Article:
Severe adipose and liver inflammation in CAF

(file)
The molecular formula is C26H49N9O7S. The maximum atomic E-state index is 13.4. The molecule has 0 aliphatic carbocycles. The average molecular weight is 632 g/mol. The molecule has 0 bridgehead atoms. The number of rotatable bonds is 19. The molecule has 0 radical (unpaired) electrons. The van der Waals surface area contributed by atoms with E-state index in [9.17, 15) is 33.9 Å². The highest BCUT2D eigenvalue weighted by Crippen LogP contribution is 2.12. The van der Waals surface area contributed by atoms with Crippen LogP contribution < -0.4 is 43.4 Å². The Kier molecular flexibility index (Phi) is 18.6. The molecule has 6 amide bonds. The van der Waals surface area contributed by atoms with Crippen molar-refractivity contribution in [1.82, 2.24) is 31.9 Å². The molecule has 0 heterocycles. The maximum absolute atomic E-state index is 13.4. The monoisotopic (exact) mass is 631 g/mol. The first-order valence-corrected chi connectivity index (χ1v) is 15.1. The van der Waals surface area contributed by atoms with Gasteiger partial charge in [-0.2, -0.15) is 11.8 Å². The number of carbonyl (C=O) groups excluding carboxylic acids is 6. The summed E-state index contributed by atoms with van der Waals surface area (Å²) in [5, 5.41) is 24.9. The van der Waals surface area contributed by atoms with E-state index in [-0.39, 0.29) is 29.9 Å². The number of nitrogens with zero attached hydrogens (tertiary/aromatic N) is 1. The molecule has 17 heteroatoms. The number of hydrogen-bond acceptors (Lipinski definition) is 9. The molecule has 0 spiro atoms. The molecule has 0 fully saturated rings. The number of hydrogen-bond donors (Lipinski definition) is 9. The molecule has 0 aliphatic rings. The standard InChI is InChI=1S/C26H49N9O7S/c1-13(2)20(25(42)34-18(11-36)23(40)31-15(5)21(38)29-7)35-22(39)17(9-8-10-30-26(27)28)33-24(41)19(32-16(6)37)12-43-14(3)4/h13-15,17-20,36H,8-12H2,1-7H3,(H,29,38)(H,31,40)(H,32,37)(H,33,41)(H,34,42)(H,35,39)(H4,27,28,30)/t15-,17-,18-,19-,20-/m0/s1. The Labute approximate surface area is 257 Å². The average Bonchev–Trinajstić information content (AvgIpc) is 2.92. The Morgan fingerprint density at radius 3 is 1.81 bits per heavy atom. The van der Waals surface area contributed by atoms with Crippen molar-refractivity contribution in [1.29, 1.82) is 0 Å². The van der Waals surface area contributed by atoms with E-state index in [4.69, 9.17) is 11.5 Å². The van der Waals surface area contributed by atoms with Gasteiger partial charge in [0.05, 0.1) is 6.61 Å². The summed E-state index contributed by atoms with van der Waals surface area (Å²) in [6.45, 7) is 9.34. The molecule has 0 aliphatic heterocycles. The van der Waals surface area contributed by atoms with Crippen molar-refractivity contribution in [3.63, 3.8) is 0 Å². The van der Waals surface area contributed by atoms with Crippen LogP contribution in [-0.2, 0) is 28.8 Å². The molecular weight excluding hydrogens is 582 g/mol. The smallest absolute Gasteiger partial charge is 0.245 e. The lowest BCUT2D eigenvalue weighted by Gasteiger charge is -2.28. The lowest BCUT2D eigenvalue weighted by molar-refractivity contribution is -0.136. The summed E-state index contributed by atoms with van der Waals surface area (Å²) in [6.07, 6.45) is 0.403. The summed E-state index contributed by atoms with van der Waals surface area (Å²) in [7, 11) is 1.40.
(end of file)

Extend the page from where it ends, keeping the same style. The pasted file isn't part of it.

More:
Histologic analysis revealed that CAF-fed rats developed pathologic abnormalities in epididymal white adipose, brown adipose, liver, and pancreas consistent with metabolic syndrome. Chronic low-grade systemic inflammation is now considered to be a key component of metabolic syndrome with white adipose known to secrete many relevant adipokines (19,21). Visceral, not subcutaneous fat, is associated with metabolic syndrome in humans and rodents (35,36). It is well-established that macrophages infiltrate into obese adipose and are necessary and sufficient to perpetuate the obese state and insulin resistance (21). The CAF diet resulted in dramatic macrophage infiltration of eWAT and significantly increased the formation of CLS, hallmarks of inflammatory adipose. Histologic measures of inflammation were supported by quantitative PCR analysis of the macrophage-enriched SVF of eWAT that demonstrated increased expression of tumor necrosis factor α, a cytokine proven to be involved in insulin resistance and adipose lipolysis (24). In BAT, we discovered that large lipid droplets accumulate in the cells surrounding vessels, which correlated with weight gain in the LFD and HFD-fed rats, with CAF-fed BAT demonstrating the most profound lipid droplet accumulation. Importantly, this fat accumulation was distinct from any WAT that would be on the periphery of the BAT depot. Furthermore, we showed for the first time that the macrophage infiltration pattern of BAT differed from that of WAT. There were no CLS evident in BAT; however, infiltration of macrophages was detected in the perivascular region where large lipid droplet accumulation was prevalent. Currently, the role of perivascular macrophage accumulation in BAT is unclear.